Entity Extraction Makes Unknowns Known

Searching for the Unknown

People in many professions are often looking for unknowns:

  • In order to meet their compliance obligations, financial institutions need to investigate any past criminal or questionable involvements of a potential customer.
  • Institutions that make investments, particularly on a worldwide basis, need to have a good understanding of the overall health and stability of an investment target.
  • Law enforcement officers may have a physical description of a suspect, but no name or other identifying data.
  • Intelligence officers are in a similar predicament: they may know the identity of one person in a terrorist network, but not any others.

Unfortunately, a great deal of the data that contains information about an unknown is contained in unstructured text data. For all sectors of the private economy as well as Government agencies, the amount of text, particularly as generated by social media, has become staggeringly voluminous and well beyond human capability to process it.  Unstructured data grows exponentially. It is estimated that 80% of all data is unstructured. The velocity of unstructured data is also expanding, increasing the need to process data in real time.

Conventional Search Technology Isn’t Enough

Search technology, particularly traditional keyword search, which is excellent in other respects, frequently does not work well with this problem of the unknown piece of data. You can enter the name of a person or organization in Google or Bing to find them, but without the name, you’re stuck.

Knowledge workers in all sectors would be greatly helped if they could pose more abstract queries to get the information they need. Here are two examples, and there are countless others:

  • Financial analysts at investment banks need to be able to pose queries like “Show me all adverse events that ABC Corporation, including its executives, have been involved in.”
  • Intelligence and law enforcement need to have a more advanced form of search that allows them to make abstract queries such as “Show me all persons associated with MS13.”

Fortunately, there is a technology that enables such queries: Entity Extraction.

How Entity Extraction Find Unknowns

Entity Extraction is a technology developed over the last couple of decades that finds key entities, relationships, and events in unstructured text and turns them into structured data. Entity Extraction’s first achievement was in recognizing proper names, and then it extended its capability to extract more complex concepts such as relationships and events.

Here are some sample concepts that Entity Extraction typically extracts:

  • Named Entities, including the following:
    • People
    • Organizations
    • Places
    • Dates/Times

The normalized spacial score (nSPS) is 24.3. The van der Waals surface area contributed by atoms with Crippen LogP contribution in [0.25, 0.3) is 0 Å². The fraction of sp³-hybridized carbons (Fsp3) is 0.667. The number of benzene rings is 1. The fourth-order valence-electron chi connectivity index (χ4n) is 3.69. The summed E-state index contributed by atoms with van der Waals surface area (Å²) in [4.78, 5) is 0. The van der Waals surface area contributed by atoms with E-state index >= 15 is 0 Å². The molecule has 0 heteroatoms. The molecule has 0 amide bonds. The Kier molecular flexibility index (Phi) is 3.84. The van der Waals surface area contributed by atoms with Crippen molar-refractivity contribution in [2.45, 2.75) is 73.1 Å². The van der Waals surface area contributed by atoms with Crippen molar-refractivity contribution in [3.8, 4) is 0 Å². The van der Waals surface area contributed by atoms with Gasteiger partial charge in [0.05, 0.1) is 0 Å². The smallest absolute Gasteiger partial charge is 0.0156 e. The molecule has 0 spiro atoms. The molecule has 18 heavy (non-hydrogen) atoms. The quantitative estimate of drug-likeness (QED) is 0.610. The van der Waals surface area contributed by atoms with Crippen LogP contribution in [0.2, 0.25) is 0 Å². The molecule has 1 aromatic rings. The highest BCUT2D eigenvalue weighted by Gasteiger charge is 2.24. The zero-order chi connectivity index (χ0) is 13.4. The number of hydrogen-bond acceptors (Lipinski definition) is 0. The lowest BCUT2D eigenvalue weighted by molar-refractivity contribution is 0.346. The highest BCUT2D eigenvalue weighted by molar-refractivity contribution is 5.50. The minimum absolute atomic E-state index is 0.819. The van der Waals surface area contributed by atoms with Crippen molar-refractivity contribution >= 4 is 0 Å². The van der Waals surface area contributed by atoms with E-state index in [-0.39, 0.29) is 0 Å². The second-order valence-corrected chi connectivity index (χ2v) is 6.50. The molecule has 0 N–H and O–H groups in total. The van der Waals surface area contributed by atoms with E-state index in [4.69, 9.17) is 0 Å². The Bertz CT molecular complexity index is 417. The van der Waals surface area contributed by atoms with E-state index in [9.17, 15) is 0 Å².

• Numerics (such as phone numbers, money amounts, etc.)
  • Attributes of Entities:
    • For Person
      • Title
      • Age
      • Place of birth
      • Date of birth
      • Nationality
    • For Organization
      • Headquarters location
      • Date of founding
  • Relationships that exist between entities:
    • A person may be associated with a company as an employee.
    • A company may be associated with another company as its subsidiary.
  • Events involving entities:
    • Company merger and acquisition
    • Company or person indicted for a crime
    • Personnel changes in an organization
    • etc.

Extracting an event is the most complex form of extraction. An event typically involves up to several entities as event participants and can be assigned a date when it happened and a location where it happened (if these are mentioned in the unstructured text). The set of extractable events is based upon a defined ontology.

For example, here’s an unstructured description of a corporate acquisition: “XYZ Corp. announced that it will acquire ABC Corp. in June. The $2 billion acquisition brings further consolidation to a struggling sector.”

The output of Entity Extraction for these two sentences would be:

Event-Type: Corporate Acquisition

Acquiring Company: XYZ Corp.

Acquired Company: ABC Corp.

Value: $2 billion

Date: June

In effect, Entity Extraction has produced what is equivalent to a database record where the field labels (“Acquiring Company,” etc.) are predictable and can be searched by conventional database queries. Analysts can search for any aspect of what’s been extracted:

  • “Show me all acquisitions where the Acquiring Company was XYZ Corp. in the last two years.”
  • “Show me all acquisitions with a value of $2 billion and up which occurred in the last month.”
  • etc.

What Unknown Information Does Entity Extraction Find?

To give a few more examples of the kinds of unknowns that can be found by Entity Extraction:

  • A law enforcement agency may already know that a known individual is affiliated with a known gang, but Entity Extraction can identify previously unknownindividuals who have the same affiliation. In this way an entire criminal network can be established automatically.
  • Similarly for a commercial application, Entity Extraction can identify from unstructured sources such as news the identities of C-level executives of their competitors, particularly those leaving or joining in near real time. In this way companies can maintain good intelligence on their competitors in a dynamic, rapidly changing environment.
  • Data analysts would be able to see which financial institutions have been fined for violation of SEC regulations.

The structured data resulting from extraction can now also become input to link analysis, geospatial analysis, and data visualization tools, which have always required structured data as input and couldn’t deal with unstructured data. Entity Extraction provides the bridge.

In sum, Entity Extraction is a critical tool for finding previously unknown information buried in mountains of unstructured text.